Under the Volcano is a film about worlds, and men, trying and failing to effect a careful, teetering balance between order and anarchy. What is the right dose of liquor to administer to an alcoholic attempting to steer a course between the shakes and oblivion? What is the maximum defensible amount of evil we can allow to exist in the world uncontested? Huston asks Lowry's questions through a mouth full of ashes.
I haven't read Malcolm Lowry's book so no comparison here. I found the Mexican scenes very credible, very close to what may still be found in Central or South America if you leave the main cities. I also have the utmost respect for John Huston for having entrusted Katy -High Noon- Jurado and Emilio - 40 films as a director- Fernández with two small parts in Under the Volcano. Highly recommended.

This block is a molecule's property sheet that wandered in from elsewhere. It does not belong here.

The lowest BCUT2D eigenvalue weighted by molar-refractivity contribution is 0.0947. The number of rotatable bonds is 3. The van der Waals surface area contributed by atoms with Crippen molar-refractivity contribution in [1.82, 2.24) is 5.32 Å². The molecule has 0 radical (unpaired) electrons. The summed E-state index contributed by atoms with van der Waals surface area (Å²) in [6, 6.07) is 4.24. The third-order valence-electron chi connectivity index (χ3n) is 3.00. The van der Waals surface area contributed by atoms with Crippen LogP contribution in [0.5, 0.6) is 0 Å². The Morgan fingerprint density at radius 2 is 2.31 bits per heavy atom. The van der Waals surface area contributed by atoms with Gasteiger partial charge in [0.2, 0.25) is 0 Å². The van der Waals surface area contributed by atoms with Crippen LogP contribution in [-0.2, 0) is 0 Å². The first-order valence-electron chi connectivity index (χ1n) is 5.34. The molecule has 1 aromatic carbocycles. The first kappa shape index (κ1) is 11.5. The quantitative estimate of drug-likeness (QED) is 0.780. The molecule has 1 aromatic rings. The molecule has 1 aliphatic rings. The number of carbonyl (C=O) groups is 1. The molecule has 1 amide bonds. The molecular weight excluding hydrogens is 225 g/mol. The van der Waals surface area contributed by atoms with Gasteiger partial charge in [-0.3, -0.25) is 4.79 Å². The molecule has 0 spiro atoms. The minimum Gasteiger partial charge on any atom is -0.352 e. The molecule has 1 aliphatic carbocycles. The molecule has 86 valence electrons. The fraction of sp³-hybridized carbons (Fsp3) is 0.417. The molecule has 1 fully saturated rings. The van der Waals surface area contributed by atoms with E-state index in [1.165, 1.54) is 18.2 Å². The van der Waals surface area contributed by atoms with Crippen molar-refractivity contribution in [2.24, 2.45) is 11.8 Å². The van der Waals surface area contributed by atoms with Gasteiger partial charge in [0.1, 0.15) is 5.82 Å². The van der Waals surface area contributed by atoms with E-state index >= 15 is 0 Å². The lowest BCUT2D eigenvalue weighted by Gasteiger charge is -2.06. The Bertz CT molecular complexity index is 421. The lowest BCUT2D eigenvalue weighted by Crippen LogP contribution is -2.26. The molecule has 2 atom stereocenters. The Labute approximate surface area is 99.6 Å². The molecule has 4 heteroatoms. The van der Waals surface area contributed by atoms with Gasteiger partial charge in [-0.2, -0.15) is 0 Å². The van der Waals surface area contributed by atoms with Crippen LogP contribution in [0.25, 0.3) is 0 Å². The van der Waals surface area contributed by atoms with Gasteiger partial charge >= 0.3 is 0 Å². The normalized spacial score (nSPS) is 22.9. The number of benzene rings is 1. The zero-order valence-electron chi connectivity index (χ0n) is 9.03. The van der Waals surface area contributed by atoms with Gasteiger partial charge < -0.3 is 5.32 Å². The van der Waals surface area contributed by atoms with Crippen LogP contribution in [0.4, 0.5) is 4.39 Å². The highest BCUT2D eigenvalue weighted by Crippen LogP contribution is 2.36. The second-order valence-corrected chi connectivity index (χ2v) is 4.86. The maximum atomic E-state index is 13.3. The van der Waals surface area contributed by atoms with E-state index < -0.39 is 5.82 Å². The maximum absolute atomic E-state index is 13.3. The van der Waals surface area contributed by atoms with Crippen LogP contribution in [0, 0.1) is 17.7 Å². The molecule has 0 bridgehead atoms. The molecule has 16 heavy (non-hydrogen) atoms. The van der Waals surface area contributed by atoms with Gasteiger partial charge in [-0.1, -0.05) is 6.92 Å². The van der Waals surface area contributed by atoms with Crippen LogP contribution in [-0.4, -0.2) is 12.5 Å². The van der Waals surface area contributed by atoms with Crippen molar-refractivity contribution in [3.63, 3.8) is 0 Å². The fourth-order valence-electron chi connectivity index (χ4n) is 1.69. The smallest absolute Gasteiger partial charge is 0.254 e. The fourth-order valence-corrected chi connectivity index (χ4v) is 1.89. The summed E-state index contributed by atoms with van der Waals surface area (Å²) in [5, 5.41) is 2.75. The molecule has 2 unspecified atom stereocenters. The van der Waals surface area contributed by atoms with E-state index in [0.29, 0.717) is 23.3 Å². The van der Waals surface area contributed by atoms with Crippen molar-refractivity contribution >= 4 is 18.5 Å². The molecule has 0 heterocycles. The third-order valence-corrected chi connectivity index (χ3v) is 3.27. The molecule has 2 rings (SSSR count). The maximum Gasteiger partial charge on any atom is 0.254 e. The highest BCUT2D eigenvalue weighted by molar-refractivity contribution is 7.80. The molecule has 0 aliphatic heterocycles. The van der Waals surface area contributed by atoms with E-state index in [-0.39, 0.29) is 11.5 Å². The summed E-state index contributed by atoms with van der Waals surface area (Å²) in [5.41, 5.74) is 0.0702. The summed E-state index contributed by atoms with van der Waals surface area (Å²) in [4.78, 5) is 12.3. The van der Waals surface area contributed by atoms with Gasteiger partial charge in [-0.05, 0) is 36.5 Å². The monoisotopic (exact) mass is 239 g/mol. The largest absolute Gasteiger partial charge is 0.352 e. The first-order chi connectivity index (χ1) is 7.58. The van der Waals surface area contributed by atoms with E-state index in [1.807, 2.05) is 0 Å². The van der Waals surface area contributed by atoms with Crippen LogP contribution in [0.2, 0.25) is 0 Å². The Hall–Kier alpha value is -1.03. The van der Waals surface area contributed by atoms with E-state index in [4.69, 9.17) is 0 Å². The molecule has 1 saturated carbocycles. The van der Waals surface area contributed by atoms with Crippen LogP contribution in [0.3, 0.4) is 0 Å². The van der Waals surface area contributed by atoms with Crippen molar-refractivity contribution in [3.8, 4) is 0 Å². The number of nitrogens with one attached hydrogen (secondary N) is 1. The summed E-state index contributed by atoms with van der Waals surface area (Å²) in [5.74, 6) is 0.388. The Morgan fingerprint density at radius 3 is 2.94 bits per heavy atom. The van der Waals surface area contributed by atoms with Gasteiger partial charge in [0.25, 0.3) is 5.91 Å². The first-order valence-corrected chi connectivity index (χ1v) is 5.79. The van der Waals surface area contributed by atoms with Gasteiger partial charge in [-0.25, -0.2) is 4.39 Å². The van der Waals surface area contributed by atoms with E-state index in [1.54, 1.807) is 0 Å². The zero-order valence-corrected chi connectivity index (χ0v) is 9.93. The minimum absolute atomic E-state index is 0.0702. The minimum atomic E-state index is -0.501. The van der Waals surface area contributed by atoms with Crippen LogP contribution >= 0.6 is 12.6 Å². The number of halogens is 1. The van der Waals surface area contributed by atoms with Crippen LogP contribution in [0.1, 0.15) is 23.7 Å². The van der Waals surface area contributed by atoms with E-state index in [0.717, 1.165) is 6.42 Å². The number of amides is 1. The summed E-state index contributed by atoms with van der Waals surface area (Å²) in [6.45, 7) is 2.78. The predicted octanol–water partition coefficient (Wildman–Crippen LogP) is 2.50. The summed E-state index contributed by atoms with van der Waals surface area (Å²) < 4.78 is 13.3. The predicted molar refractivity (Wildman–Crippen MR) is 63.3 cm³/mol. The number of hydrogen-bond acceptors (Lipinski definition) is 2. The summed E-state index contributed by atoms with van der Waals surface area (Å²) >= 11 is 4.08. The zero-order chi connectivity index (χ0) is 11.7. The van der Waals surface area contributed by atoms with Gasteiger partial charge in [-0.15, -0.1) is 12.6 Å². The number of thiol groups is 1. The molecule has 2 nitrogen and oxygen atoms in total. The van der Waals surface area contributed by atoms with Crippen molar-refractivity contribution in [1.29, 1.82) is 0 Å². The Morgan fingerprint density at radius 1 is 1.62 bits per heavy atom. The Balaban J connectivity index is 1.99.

I remember this being on A&E as a kid and being mesmerized. Having just read the novel it dawns one me how interesting an adaptation this is in that Finney has to suggest everything that Lowry did brilliantly in voice over with his gestures and body movement and the political things are insinuated rather well!
Another tale of reckless self-destruction in an exotic locale from director John Huston. Albert Finney gives one of his best performances in a career of great performances, with excellent supporting work by Jacqueline Bisset, Anthony Andrews, and a cast of Mexican character actors. The plot is loose and slow-paced at times, but it is always engrossing as it drunkenly lurches from heedlessly comic to violently tragic.
Un ardu sommet de la littérature mondiale dont l'adaptation cinématographique avait tenté (vainement) moult réalisateurs et pas des moindres (Losey, Bunuel, Dassin, Russell) qui sous la caméra d'un John Huston éclatant de maîtrise et de charisme, ayant su rester fidèle à l'esprit tourmentée du roman, en gardant l'essence même de la plongée suicidaire (rédemptrice ?) du héros de Malcolm Lowry.